Darius Kazemi is buying random things — or, more accurately, his computer is. He's been feeding his Amazon bot $50 each month, letting it buy whatever it wants, and documenting the haul at randomshopper.tumblr.com. The first shipment contained a CD of avant-garde Hungarian music by Ákos Rózmann and Cartesian Linguistics by Noam Chomsky, one of the central theorists of machine cognition. When a book about sentient machines gets ordered by a bot, it’s hard not to think something is up. But Kazemi insists it's totally random. "It's like having a Martian as your personal shopper."
Genuinely random recommendations are remarkably hard to find on the web right now. Any given Amazon search is filtered by your history on the site, your purchases, the purchases of demographically similar users, a general popularity index, and countless other data sources. Recommendation engines like this are working their magic on most of the web's big databases, from Google and Amazon to Pandora, Netflix, YouTube, eBay, and so on.
These programs just weren't built for surprises
This system is great at sending junk to its rightful place at bottom of your search results, but the top of the list can feel airless and boring. If, based on your first six months of purchasing, Amazon's algorithm decides you aren't the kind of person who likes free jazz, you might never know what you're missing. Apply the same rules over dozens of sites, and it's easy to see how the experience could get claustrophobic. The buzzword for this is "filter bubble," what's left when everything unexpected has been whittled away by algorithms. To put it more simply, these programs just weren't built for surprises.
Random Shopper is an attempt to puncture the mathematical pronouncements of the personalized web. On the surface it doesn't bear much resemblance to the vast churning matrixes that power Google and Amazon, but it's doing roughly the same work. You give it a price range, and it tells you what to buy. The results are, for most purposes, kind of terrible. But they come with an element of surprise that data-driven algorithms have mostly given up on.
Random isn’t easy. Wriggling out of Amazon’s personalized algorithms meant searching random keywords from a brand new account and scrambling the results out of order to befuddle Amazon's indexing algorithms. Kazemi isn't the first to try this, either. As best we can tell, that goes to a coder named Paul Hunkin, who was playing off an XKCD comic. His project scraped TradeMe — the New Zealand equivalent of eBay. Totally random, it turns out, is also not very fun. Hunkin’s bot suggested what he diplomatically called "a lot of crap." A typical purchase was "watch batteries for a watch I don't own."
The avant garde CD randomly selected for Darius Kazemi.
"In shuffle, we are shuffling things we already know."
It's bad batteries like these that make most engineers wary of turning things over to chaos, even as they search for a way to add zest to machine-learned algorithms. But at least one theorist has ideas on how to combine the two. Tuck Wah Leong is an interaction specialist at the University of Technology in Sydney who's built a reputation as one of the biggest advocates for unpredictability in software. Leong wants us to think of randomness as a design resource, to be deployed whenever users need to feel refreshed or surprised. His prime example is the shuffle button on music players, particularly iTunes and the iPod shuffle — but he's careful to distinguish it from pure chaos. "In shuffle, we are shuffling things we already know," he told The Verge. "We have past experiences with those songs. Although it's random, there's a likelihood that it's more meaningful to us." The lesson, for Leong, is that randomness works best in combination with a strong filter.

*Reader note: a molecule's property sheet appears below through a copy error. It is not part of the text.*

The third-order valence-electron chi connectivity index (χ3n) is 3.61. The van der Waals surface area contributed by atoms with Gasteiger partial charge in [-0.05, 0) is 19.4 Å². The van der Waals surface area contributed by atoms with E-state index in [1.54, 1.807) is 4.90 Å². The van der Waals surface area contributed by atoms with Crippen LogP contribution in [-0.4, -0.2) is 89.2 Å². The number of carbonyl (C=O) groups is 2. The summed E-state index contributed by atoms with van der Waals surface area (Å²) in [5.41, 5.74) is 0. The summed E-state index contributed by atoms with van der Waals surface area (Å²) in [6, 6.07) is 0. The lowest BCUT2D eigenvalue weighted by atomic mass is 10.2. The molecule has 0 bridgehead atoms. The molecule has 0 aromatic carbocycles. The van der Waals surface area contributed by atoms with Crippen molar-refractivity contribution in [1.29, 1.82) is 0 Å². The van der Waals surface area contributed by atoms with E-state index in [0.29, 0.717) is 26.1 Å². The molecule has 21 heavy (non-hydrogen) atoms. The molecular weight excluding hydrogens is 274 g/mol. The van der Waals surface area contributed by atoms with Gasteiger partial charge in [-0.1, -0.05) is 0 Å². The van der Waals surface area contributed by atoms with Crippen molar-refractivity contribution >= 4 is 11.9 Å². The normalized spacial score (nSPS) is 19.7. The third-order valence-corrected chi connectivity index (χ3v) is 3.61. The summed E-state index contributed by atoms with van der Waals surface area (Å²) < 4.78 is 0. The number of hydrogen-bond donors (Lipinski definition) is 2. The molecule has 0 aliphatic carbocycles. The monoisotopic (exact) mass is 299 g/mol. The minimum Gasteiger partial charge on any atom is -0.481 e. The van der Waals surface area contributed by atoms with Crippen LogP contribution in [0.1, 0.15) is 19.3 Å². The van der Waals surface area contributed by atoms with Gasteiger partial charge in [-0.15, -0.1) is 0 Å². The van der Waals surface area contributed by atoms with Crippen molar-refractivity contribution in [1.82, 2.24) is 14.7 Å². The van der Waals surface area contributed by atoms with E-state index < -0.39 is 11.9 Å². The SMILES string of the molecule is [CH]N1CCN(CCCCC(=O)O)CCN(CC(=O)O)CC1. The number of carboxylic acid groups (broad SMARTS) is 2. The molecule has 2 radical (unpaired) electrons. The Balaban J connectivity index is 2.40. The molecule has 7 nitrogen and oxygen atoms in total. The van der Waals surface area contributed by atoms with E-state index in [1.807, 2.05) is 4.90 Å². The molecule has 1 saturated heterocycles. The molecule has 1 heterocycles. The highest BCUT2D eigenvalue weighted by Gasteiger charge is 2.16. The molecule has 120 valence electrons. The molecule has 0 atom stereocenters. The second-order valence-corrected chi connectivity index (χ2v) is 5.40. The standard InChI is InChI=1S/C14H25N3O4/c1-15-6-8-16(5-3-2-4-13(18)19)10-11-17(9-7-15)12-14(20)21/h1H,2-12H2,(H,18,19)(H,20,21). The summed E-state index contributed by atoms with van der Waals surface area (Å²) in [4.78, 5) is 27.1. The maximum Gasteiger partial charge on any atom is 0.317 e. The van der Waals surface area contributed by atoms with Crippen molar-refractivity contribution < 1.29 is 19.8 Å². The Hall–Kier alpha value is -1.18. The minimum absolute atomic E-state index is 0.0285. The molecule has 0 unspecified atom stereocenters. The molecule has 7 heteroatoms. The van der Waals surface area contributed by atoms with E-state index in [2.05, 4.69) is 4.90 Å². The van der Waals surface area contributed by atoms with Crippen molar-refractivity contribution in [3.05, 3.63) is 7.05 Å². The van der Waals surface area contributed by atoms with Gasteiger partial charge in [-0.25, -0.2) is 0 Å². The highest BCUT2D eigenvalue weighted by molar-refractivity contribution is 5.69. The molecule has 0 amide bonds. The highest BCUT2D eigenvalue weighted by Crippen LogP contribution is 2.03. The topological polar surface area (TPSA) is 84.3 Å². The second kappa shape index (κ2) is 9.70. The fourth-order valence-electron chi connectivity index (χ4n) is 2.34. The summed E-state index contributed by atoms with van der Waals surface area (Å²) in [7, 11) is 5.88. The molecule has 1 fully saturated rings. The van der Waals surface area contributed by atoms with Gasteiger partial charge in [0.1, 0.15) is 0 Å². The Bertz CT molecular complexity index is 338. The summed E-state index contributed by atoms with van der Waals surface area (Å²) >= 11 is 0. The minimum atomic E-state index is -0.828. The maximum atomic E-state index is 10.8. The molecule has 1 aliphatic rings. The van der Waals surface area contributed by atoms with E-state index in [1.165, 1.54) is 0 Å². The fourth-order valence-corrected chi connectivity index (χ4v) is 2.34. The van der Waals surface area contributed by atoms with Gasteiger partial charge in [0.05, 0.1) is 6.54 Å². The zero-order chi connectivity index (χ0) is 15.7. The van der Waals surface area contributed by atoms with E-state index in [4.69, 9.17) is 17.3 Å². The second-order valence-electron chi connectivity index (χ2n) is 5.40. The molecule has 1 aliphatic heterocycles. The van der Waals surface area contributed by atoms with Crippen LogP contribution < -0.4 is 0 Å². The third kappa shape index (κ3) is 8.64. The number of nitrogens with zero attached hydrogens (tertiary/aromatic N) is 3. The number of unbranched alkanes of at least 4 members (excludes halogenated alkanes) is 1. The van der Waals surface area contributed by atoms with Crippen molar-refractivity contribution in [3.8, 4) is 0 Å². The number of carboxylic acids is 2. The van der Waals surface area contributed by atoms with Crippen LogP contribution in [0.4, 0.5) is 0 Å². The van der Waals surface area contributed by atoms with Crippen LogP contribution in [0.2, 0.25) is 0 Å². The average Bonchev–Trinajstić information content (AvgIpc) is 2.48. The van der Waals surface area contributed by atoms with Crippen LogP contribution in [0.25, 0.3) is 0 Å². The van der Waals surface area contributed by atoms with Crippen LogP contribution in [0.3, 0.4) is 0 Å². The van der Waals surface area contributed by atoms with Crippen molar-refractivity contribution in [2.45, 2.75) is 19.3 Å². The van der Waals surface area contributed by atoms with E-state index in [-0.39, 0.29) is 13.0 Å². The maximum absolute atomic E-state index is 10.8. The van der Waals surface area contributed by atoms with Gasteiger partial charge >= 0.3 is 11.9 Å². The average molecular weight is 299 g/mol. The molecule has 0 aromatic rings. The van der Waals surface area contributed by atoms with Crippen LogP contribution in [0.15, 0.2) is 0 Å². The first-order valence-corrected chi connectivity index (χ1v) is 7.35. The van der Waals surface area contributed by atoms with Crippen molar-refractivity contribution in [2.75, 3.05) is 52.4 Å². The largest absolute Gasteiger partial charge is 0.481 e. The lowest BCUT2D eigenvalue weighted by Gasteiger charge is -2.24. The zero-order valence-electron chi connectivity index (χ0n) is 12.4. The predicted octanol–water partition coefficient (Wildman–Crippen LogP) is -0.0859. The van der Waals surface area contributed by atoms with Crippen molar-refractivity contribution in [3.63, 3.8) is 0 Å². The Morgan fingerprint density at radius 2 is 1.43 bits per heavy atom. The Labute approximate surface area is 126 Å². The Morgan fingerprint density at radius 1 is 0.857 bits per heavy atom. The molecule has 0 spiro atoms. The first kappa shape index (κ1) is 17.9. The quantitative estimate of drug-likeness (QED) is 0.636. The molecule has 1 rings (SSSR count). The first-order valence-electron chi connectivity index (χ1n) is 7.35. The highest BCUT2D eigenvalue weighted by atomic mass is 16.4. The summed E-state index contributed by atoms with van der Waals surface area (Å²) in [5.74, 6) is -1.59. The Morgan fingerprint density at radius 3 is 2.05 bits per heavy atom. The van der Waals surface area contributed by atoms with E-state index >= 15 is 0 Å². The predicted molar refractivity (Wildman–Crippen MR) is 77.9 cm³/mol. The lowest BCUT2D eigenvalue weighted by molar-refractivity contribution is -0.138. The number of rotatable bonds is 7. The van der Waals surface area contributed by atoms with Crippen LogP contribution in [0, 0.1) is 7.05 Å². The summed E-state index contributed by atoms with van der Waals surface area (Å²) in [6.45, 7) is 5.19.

It's something industry insiders are increasingly aware of. When we spoke to Thomas Pinckney, who works on consumer data analysis for eBay, he put it this way: "One of the things we spend a lot of time thinking about is, how do you do the contextual stuff well, but also really inspire people with things that they didn't even know they would like?" That means taking a step away from the algorithms that have ruled the space for the last ten years, and into something new, whether it's community management, human editors, or plain old experimentation. "In our experience, there's no one way that works everywhere," Pinckney told us. In other words, it’s all on the table.
Is surprise worth $50 a month?
In the case of Random Shopper, there are now a number of filters in place to ensure purchases aren't completely out of the blue. Kazemi says upfront that he limited the searches to CDs, DVDs, and paperback books and lets users set the price range. He runs the bot from its own account, so there's no shopping history to draw from, and randomizes each list, supposedly undoing all that data-driven indexing, but it's very possible that a little bit of Amazon's preference for popular goods still slipped through. As Pinckney put it, "it's hard to go off the rails entirely." And Random Shopper might be even better if it only crawled halfway out of the bubble of popular recommendations — not all the way into the world of spammy e-books, but not in the bubble of bestsellers and iPhone accessories either.
Whether that sounds like a good idea depends on what you want from online shopping. Do you want surprising but useful recommendations, or do you want to get a look at the wooly bazaar of uncurated commerce? Do you want good things or interesting things? Is surprise worth $50 a month?
In Kazemi's case, the answer is clear enough. "I like the idea of being forced to consume things outside of what these large corporations like Amazon think I want to consume," Kazemi told us. "Amazon is basically a bot that buys you things anyway."